A holistic and critical approach to public health provides the lenses to bridge the divides between the various dimensions essential for people’s health. We illustrate this in the subsequent part of this essay.

The paradigm of global health

There have been several question marks raised on the epidemiological necessity of India’s stringent nationwide lockdown. The lockdown was a consequence of strategic plans informed by the global health paradigm, which is focussed on international and national policy intervention.

Interventions informed by the global health paradigm are centred on state enforcement and technologies, ignoring the potential of community initiatives.

This paradigm fails to recognise the multiple dimensions of context specific diversity — social, economic, cultural, ecological, and epidemiological — that shape the trajectory of any disease across countries and within countries. Interventions informed by the global health paradigm are centred on state enforcement and technologies, ignoring the potential of community initiatives in developing localised and contextually suited containment measures. Such measures could have complemented the struggling public services, as indeed the many spontaneous instances of community initiatives across the country have shown.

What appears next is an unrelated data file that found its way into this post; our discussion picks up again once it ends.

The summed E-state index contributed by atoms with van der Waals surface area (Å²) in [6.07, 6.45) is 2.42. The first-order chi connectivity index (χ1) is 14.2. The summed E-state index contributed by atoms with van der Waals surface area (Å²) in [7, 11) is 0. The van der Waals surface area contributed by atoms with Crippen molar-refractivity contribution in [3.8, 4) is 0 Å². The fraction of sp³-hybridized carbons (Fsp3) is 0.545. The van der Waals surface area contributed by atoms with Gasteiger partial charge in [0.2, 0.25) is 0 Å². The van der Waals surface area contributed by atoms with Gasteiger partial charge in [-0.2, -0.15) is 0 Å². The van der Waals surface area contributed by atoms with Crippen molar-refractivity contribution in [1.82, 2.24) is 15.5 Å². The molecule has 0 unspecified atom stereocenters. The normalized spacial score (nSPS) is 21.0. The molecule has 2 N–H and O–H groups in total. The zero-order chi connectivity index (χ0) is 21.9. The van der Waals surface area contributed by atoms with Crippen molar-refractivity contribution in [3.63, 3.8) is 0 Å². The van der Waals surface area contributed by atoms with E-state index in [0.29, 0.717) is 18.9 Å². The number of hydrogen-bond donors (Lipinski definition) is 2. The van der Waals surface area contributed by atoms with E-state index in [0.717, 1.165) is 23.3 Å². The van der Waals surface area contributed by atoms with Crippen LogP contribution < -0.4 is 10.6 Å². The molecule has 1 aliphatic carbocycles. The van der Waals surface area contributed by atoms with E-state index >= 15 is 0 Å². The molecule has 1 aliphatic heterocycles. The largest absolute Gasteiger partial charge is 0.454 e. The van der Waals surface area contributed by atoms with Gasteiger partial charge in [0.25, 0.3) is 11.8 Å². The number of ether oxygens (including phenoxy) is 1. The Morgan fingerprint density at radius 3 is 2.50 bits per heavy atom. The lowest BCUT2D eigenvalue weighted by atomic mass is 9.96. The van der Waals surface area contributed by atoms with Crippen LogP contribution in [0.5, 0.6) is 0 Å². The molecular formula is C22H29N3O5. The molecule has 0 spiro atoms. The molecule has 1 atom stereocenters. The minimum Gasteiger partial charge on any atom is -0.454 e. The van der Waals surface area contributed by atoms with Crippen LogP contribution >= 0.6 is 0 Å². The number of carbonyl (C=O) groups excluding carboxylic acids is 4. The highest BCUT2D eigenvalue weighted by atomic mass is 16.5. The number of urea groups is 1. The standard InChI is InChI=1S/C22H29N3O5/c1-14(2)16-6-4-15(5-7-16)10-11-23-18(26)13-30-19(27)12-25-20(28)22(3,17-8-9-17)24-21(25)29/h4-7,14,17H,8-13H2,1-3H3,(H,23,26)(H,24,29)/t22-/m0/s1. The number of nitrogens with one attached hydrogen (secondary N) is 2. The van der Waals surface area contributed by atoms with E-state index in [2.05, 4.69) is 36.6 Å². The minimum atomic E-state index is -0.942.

The idea of suppression strategies such as ‘social distancing’ was supposed to buy time to prepare the health services for the surge in cases, and not to necessarily reduce the total number of persons infected. The preparedness required for India’s health services was much more than just the capacity for testing, the availability of hospital beds, or ventilators that were the focus of the global health discourse. Ignored was the need to fill the longstanding vacancies of doctors, nurses, paramedics in public hospitals and creating primary level services that urban areas never really had in most states.